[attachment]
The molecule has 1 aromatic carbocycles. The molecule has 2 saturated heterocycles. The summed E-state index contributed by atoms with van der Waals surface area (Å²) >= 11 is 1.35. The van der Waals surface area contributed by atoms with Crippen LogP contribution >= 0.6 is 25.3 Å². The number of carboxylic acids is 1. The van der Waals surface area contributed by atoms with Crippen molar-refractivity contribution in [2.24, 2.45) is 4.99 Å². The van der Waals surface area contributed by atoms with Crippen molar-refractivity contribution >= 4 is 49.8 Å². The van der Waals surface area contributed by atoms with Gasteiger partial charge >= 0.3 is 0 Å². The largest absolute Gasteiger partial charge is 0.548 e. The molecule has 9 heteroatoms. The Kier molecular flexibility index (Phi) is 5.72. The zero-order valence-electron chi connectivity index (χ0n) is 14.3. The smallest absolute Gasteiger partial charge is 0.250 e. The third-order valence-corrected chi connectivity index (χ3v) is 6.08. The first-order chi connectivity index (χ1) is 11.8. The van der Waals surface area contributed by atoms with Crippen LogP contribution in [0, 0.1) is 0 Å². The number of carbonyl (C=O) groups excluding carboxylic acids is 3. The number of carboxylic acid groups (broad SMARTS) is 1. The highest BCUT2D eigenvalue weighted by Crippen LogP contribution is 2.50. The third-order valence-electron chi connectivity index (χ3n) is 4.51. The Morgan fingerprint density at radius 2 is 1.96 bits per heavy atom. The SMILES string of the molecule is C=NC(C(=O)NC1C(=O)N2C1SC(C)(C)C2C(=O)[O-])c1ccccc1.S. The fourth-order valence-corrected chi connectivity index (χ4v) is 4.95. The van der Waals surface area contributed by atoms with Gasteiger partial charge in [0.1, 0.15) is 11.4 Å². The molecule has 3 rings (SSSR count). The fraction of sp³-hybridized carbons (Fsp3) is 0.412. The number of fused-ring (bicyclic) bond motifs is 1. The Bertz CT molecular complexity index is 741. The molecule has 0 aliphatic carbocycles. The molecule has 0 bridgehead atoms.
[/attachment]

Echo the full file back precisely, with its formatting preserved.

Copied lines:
The molecule has 1 aromatic carbocycles. The molecule has 2 saturated heterocycles. The summed E-state index contributed by atoms with van der Waals surface area (Å²) >= 11 is 1.35. The van der Waals surface area contributed by atoms with Crippen LogP contribution >= 0.6 is 25.3 Å². The number of carboxylic acids is 1. The van der Waals surface area contributed by atoms with Crippen molar-refractivity contribution in [2.24, 2.45) is 4.99 Å². The van der Waals surface area contributed by atoms with Crippen molar-refractivity contribution >= 4 is 49.8 Å². The van der Waals surface area contributed by atoms with Gasteiger partial charge >= 0.3 is 0 Å². The largest absolute Gasteiger partial charge is 0.548 e. The molecule has 9 heteroatoms. The Kier molecular flexibility index (Phi) is 5.72. The zero-order valence-electron chi connectivity index (χ0n) is 14.3. The smallest absolute Gasteiger partial charge is 0.250 e. The third-order valence-corrected chi connectivity index (χ3v) is 6.08. The first-order chi connectivity index (χ1) is 11.8. The van der Waals surface area contributed by atoms with Crippen LogP contribution in [0, 0.1) is 0 Å². The number of carbonyl (C=O) groups excluding carboxylic acids is 3. The number of carboxylic acid groups (broad SMARTS) is 1. The highest BCUT2D eigenvalue weighted by Crippen LogP contribution is 2.50. The third-order valence-electron chi connectivity index (χ3n) is 4.51. The Morgan fingerprint density at radius 2 is 1.96 bits per heavy atom. The SMILES string of the molecule is C=NC(C(=O)NC1C(=O)N2C1SC(C)(C)C2C(=O)[O-])c1ccccc1.S. The fourth-order valence-corrected chi connectivity index (χ4v) is 4.95. The van der Waals surface area contributed by atoms with Gasteiger partial charge in [0.1, 0.15) is 11.4 Å². The molecule has 3 rings (SSSR count). The fraction of sp³-hybridized carbons (Fsp3) is 0.412. The number of fused-ring (bicyclic) bond motifs is 1. The Bertz CT molecular complexity index is 741. The molecule has 0 aliphatic carbocycles. The molecule has 0 bridgehead atoms.